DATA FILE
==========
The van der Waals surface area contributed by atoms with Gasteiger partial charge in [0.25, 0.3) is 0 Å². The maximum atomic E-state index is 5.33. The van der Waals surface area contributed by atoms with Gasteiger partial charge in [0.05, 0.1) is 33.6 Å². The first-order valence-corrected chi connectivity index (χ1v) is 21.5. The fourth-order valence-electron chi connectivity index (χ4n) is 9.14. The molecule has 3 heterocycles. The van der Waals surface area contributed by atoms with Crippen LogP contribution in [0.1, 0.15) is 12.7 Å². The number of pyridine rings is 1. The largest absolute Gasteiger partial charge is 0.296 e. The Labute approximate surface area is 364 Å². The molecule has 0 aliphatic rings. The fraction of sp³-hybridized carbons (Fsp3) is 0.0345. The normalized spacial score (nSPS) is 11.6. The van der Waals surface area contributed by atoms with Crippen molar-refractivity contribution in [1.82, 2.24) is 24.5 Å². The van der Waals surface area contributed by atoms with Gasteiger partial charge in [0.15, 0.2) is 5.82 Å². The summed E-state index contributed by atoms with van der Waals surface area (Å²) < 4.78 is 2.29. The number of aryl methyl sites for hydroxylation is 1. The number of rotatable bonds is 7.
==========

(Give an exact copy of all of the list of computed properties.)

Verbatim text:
The van der Waals surface area contributed by atoms with Gasteiger partial charge in [0.25, 0.3) is 0 Å². The maximum atomic E-state index is 5.33. The van der Waals surface area contributed by atoms with Gasteiger partial charge in [0.05, 0.1) is 33.6 Å². The first-order valence-corrected chi connectivity index (χ1v) is 21.5. The fourth-order valence-electron chi connectivity index (χ4n) is 9.14. The molecule has 3 heterocycles. The van der Waals surface area contributed by atoms with Crippen LogP contribution in [0.1, 0.15) is 12.7 Å². The number of pyridine rings is 1. The largest absolute Gasteiger partial charge is 0.296 e. The Labute approximate surface area is 364 Å². The molecule has 0 aliphatic rings. The fraction of sp³-hybridized carbons (Fsp3) is 0.0345. The normalized spacial score (nSPS) is 11.6. The van der Waals surface area contributed by atoms with Crippen molar-refractivity contribution in [1.82, 2.24) is 24.5 Å². The van der Waals surface area contributed by atoms with Gasteiger partial charge in [0.15, 0.2) is 5.82 Å². The summed E-state index contributed by atoms with van der Waals surface area (Å²) < 4.78 is 2.29. The number of aryl methyl sites for hydroxylation is 1. The number of rotatable bonds is 7.